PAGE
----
Exercise & Multiple Sclerosis

Continuing on from the previous post, this will focus on exercising with multiple sclerosis  (MS). MS is a neurological condition that affects three times as many women as men. The physical symptoms include problems with vision, balance, and the bladder, dizziness, stiffness, muscle spasm, tremors, and fatigue. It can also affect memory and mental health. Research has found that people with MS have lower qualities of life compared to people without MS across all domains investigated – physical health, psychological and environmental adjustment, and social relationships.

One study has found that activity levels were correlated to lower levels of pain, depression, fatigue, and the disability itself. It was also correlated with higher social support, self-efficacy, and quality of life. However, it is unclear from this study whether exercise led to these improvements or whether the participants who did exercise had less severe symptoms of MS and therefore could be more active. Petajan (1996) carried out an exercise intervention to investigate just that and following a 15 week aerobic training plan, there were improvements in bladder and bowel function, social interaction, and emotional behaviour. There were also mental health benefits in the form of reduced levels of depression, anger, and fatigue. Further, Marck (2014) argued that as a majority of studies on MS do tend to use people who have mild forms of the disease, they are not applicable to those with more severe forms. Marck then recruited over 2000 people with MS to complete an online survey and found that generally, those who exercised were younger, male with low BMIs, and mild forms of MS – as expected. Reflecting previous results, as exercise increased so did physical and mental health, social functioning, and overall quality of life. A crucial factor though was not the severity of the disease; individuals with severe MS who exercised 5 times a week had a higher quality life than someone with mild MS who did no exercise.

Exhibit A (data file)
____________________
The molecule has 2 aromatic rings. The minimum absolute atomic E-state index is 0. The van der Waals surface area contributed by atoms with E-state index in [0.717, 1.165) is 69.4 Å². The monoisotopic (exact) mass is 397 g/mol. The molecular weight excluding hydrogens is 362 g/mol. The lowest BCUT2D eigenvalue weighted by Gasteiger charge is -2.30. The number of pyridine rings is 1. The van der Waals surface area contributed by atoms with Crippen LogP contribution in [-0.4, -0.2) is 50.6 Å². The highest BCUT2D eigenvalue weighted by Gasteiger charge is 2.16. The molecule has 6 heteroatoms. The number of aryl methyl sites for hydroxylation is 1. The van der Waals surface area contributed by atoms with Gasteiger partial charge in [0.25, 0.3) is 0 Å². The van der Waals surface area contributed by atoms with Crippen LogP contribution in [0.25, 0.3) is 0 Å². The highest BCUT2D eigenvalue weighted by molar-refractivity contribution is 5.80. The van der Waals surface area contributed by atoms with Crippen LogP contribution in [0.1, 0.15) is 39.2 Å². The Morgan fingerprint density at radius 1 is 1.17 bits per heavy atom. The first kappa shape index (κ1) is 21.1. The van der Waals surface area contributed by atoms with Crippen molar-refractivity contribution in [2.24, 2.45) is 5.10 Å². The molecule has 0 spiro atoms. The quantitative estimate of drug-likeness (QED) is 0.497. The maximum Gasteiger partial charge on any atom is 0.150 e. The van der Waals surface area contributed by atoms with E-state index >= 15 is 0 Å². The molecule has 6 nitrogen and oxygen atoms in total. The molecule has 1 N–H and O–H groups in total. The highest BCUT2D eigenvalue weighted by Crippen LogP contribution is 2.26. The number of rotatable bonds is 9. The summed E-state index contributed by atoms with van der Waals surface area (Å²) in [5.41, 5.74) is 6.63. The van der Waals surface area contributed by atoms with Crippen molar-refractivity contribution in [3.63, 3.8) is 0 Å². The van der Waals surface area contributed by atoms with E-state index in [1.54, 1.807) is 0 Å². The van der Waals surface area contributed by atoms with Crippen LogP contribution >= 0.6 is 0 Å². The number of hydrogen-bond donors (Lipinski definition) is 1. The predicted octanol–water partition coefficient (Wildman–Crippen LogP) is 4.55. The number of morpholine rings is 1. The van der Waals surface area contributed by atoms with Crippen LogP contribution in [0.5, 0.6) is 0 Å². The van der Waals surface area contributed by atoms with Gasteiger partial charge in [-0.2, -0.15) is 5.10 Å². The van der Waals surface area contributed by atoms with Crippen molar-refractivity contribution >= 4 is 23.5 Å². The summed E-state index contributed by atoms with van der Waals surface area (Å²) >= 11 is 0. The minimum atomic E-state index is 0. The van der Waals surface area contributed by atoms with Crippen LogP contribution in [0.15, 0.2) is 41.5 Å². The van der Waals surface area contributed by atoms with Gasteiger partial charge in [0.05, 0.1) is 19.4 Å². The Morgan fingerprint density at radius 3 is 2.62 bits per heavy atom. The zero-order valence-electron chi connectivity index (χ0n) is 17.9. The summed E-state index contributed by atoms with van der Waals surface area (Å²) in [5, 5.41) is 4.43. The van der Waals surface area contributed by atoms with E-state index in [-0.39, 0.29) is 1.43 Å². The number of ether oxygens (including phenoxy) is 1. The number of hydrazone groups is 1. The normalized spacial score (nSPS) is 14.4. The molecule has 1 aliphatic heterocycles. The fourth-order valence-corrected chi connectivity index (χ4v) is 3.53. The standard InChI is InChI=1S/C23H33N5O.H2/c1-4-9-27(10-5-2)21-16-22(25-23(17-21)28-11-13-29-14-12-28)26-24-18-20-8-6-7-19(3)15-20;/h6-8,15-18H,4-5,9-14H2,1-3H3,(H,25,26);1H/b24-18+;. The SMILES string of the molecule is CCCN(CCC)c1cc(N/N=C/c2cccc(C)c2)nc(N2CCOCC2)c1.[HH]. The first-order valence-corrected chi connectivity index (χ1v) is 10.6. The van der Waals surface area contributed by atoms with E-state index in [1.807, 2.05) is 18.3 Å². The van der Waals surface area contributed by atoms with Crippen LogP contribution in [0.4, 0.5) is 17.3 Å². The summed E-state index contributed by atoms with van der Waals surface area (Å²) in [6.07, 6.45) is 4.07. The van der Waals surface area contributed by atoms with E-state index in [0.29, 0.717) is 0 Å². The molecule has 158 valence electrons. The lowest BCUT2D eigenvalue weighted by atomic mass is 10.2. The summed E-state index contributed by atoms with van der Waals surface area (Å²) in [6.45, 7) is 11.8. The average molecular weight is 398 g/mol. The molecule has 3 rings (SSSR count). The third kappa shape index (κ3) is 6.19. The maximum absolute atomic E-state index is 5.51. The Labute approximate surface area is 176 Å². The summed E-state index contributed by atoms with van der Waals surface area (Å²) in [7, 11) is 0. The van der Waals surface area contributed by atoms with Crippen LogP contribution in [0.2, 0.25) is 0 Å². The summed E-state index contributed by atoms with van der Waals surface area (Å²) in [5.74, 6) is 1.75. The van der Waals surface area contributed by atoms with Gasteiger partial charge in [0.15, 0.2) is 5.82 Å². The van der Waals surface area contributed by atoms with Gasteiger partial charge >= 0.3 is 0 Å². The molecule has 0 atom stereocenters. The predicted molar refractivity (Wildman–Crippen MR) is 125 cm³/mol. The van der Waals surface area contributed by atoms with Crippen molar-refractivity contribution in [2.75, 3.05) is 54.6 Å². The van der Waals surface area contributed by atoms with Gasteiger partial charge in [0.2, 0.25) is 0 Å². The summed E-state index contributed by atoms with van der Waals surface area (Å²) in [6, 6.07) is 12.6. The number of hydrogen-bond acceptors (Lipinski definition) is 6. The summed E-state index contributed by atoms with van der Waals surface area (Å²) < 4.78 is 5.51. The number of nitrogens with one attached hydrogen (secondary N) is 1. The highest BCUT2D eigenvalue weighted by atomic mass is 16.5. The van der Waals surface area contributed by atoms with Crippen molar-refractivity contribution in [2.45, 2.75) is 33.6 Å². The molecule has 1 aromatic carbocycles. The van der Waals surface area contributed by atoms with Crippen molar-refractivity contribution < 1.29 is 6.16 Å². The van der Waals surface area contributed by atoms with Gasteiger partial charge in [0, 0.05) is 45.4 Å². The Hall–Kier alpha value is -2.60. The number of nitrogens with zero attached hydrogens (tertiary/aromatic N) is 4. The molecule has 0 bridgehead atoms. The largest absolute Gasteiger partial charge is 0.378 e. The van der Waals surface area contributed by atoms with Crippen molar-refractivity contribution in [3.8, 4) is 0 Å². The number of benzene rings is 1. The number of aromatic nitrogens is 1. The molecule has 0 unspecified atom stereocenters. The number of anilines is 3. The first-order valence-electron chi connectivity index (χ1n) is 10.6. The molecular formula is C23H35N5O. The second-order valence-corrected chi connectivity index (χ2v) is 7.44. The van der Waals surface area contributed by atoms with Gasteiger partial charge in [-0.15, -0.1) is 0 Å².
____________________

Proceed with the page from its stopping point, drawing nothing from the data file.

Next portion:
The take home message is exercise is accessible to individuals with disabilities and should be accessed for the numerous benefits it yields.


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